Rachel – UK @}~

  23. suzannelazear

    Thanks for all the great info! I finally finished my proposal and it’s off to the beta readers. Now, can I do 2500 words a day for the rest of the month to reach my other goal? ~grin~ At least I already have a synopsis and a game plan. It doesn’t have to be good by the end of the month, just done, lol.

    Oh, last night the tot asked for a cell phone. Sigh. Other kids in her class have them. Why give a kid who can’t read their own phone? LOL. Serves me right for sending her to private school, lol.

    Happy writing.

    ~Suzanne and the tot

  24. Bonnie Jean in MA

    Good am! Just read one of posts from earlier this wk, about Al not being around in your current work of art. You had said you hope the abscence will make the heart grow fonder instead of out of sight out of mind… I have to tell you, when I have read the other books and a character isn’t around very much or for a while I always find myself wondering where are they and what are they up to? So, no Al for now? ok with me because I’ll be thinking about what he is getting into while out of sight. Looking forward to the next release. Thanks Bonnie Jean

  25. Ooh, this is REALLY helpful to me! I have a tendency not to know where to split chapters, or how to go from one chapter to the next. I think I’m going to maybe try writing straight through and take care of chaptering on the rewrite lol.

    Glad to hear the puppies are well. They’re lookin’ pretty cozy by the fireplace!

    • That’s a great idea, Candace. Just write it, and divide the chapters later. I’d be willing to bet that after a while of that, you’ll start to see them sooner instead of later. 😉 Good luck!

  26. Linda (germany)

    If someone say to me, writing is no real work, I will kick his ass.

    Jesus Christ. Are you writing from the morning in the eve? RESPECT.

  27. Frotee

    I see. So depriving us of sleep, studytime and healthy meals is a carefully planned act. You really are a devious women Kim😉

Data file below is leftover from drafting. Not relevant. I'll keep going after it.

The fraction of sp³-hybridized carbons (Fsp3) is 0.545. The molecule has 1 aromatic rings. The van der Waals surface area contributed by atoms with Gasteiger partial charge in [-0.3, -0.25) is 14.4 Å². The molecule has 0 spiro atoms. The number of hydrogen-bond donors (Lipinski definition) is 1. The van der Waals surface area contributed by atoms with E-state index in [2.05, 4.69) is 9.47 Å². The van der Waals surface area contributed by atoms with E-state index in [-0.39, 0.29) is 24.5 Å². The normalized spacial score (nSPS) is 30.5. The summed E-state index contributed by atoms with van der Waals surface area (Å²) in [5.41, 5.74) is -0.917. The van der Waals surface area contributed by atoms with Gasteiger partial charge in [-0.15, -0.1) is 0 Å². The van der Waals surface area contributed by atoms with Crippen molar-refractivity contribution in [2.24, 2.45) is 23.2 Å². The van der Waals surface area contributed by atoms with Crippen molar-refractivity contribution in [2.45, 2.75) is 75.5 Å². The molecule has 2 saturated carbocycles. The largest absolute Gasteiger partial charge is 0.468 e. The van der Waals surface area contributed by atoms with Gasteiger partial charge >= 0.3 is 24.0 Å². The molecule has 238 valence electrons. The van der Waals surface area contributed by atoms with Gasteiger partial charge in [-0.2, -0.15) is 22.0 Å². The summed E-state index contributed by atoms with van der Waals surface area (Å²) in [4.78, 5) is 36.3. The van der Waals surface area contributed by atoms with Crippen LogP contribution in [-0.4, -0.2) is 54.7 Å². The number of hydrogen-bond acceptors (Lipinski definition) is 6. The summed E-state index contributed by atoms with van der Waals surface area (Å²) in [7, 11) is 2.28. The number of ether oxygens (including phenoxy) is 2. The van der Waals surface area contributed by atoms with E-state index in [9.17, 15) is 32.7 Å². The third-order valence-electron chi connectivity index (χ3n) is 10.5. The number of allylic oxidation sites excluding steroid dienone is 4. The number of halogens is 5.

(I love gaining insight into your writing though)
    Just fnished my reread of WWBC. The scene in the children’s wing broke my heart again, as did Kisten’s last minutes. So beautiful, yet so incredibly sad. Good thing that the last chapter left me with a smile – can’t wait to find out what mischief Pierce has planned next. (Poor Rachel :))
    Glad to hear the puppies are well again!

    Greetings from cold and rainy Germany, Carina

    • Hi, Frotte. 😉 Yes, depriving you of sleep is my plan. (grin)

      I cried every time I had to work on that scene. Kisten’s too.

      It’s cold and rainy here, too, but I’m hoping for some sun today.

      –Kim

  28. Kylie Ru

    Yay for barking puppies!

    I has a question about your writing strategy. So with it in first person, how do you keep it from being dialog heavy? I seem to be having issues with that part, so I have to either stop, redo the conversation in my head and try to put in some description, or add notes in the margin to include when I go to type it.

  29. Vampyre

    Howdy ma’am,

    Writing, hard or easy, you do, it well. A true pro can make anything look easy and in doing so inspire the less talented to give it a try.

    Are you going to put up the new Avery cover today? I’m looking forward to seeing it.

    V^^^^V

    • Hi, Vampy. I meant to. I really did! But alas, the cover got slid to Monday. I wanted to show you what my dialog page looks like. Sorry. 😉

      What I hope new writers come away with is that you keep trying things until you find what works for you. What you’re seeing here is the culmination of a decade of trial and error, and I’m sure it’s going to change as my skills do. At least, I hope so.

      –Kim

  30. April W

    That is so fascinating. I really appreciate the way you are breaking your process down. I know that everyone’s is different, but it does help. Now, I shall stop procrastinating and get back to my word count for nano. I have to do 5551 words today to catch up. Wish me luck.